He was just such a blessing to have. It will never be the same."Barbara Scott, 1979 Effingham County High School graduate
SPRINGFIELD — Jaril Williams wasn’t a certified instructor. Still, he managed to teach important lessons about fun and generosity to thousands of students.
Fondly known as “Gerald,” Williams, 70, served the Effingham County School District as a custodian for 41 years, primarily at Effingham County Middle School. He was a very proud Panther and Effingham County High School Rebel.
“He would do anything for anybody,” said Tara Aiken, an Effingham County High School teacher. “He was super nice. Everybody that knew Gerald loved Gerald.”
Aiken’s memory bank is stashed with Gerald stories, many of which stem from her days as a middle school student more than two decades ago. Her children got to know him when they attended middle school, too.
“When I was in high school, we didn’t really have pep rallies,” Aiken said. “At the middle school, though, he would dance (during pep rallies). He loved him some ‘Achy Breaky Heart.’”
Gerald, who has prostate cancer and is receiving hospice care, loved to perform. He could magically transform a broom into a dance partner or microphone, a whimsical skill he showed just a few days ago to fellow residents at Lakeview Manor Retirement Home.
Barbara Scott, who works in the Effingham County High School copy room, has known Gerald longer than she cares to admit. He had been at the school three years when she graduated in 1979.
“That’s when the students got to sit out front and eat under the pine trees,” she said. “Gerald would be out there. He would rake that pine straw. I always wondered how he got the pine straw so high.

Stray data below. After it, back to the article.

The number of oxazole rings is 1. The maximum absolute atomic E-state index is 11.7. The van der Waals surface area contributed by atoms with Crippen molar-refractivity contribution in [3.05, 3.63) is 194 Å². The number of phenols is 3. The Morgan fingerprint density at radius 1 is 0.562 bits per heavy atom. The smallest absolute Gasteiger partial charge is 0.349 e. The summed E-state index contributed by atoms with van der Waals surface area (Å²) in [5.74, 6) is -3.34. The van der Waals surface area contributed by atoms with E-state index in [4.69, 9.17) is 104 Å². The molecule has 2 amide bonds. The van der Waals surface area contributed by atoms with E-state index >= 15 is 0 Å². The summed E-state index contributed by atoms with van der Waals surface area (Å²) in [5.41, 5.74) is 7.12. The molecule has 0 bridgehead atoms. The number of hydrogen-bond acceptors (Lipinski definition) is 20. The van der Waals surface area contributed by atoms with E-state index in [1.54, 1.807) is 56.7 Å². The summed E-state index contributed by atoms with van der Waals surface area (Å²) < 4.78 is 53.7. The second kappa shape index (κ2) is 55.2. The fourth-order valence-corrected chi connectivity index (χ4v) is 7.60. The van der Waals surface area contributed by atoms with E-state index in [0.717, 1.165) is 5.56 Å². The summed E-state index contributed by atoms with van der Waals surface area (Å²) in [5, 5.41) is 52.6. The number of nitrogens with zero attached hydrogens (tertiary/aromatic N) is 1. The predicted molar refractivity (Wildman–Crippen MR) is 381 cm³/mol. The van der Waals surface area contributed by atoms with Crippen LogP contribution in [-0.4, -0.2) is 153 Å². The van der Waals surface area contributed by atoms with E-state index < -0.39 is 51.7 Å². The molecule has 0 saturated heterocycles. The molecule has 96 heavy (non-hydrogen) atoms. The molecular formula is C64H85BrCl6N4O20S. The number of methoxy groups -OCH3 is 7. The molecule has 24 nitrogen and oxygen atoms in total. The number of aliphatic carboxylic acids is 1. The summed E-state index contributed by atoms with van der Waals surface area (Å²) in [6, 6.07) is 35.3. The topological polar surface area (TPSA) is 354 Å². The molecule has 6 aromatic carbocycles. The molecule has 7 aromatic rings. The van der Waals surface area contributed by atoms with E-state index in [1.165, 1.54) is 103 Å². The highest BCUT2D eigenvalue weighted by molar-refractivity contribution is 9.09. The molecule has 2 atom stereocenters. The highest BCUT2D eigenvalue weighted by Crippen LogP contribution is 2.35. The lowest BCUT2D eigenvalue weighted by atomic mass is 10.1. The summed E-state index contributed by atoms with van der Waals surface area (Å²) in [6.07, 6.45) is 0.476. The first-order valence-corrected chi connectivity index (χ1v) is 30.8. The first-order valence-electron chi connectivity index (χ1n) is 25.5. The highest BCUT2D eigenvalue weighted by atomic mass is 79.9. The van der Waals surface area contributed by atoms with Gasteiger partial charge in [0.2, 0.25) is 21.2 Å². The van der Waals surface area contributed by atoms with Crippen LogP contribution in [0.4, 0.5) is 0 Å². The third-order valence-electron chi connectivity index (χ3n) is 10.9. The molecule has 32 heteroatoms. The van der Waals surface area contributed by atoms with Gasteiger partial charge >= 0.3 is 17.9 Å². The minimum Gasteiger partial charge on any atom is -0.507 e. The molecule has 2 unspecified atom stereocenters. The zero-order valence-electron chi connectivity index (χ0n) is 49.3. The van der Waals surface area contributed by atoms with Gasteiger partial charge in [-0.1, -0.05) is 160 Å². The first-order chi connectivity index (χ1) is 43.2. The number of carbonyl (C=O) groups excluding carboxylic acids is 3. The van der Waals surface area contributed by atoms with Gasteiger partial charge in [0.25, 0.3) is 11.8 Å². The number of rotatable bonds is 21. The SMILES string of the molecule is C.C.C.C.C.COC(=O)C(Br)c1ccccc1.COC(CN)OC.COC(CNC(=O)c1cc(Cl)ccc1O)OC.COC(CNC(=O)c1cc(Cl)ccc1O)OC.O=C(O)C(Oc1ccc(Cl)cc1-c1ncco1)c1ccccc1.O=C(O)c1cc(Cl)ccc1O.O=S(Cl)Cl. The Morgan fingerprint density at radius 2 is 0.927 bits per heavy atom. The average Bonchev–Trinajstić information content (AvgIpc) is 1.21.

“Every year, there was more, more and more.”
Like Aiken, Scott remembers Gerald’s love of music.
“He always had music in his vehicle and he always had candy in his vehicle for the kids,” she said. “He kept candy in his pockets, too. He was never found without candy.
“Anytime there as a school function, Gerald would be there. Once in awhile, he would dress up in his white suit. Everybody would back up and let Gerald have the floor. He could do some dancing with ‘Achy Breaky Heart.’”
Scott’s sons also got to experience Gerald’s uniqueness.
“They would talk about him and the candy he had. He was just a blessing to have,” Scott said. “It will never be the same.”
Scott said she can’t remember a single instance of seeing Gerald, who retired in 2017, seated.
“He never sat down,” she said.
Like Aiken and Scott, Julie Montgomery broke into a wide smile as she shared her Gerald memories. She is Effingham County High School’s receptionist and a former Effingham County Middle School student.
“His pockets were always bulging with candy,” Montgomery said. “If he liked you, he would stick his hand in his pocket, pull it out real slow and throw the candy at you.”
Gerald favored some students but he loved them all, Montgomery said.
“And I think everybody loved him,” she said. “He was a sweet man.”
Gerald held down other jobs, including one at a Springfield gas station, Dan’s Shop & Go, for many years. He displayed the same fun-loving, helpful demeanor at those as he did in the schools.
“He cleaned all over,” Aiken said. “At restaurants, if there was leftover food, he would take it to people who needed it after he finished cleaning.”
Gerald’s generosity extended to teachers and coworkers. He would frequently give them homegrown tomatoes and cucumbers, and occasionally tiny fried fish.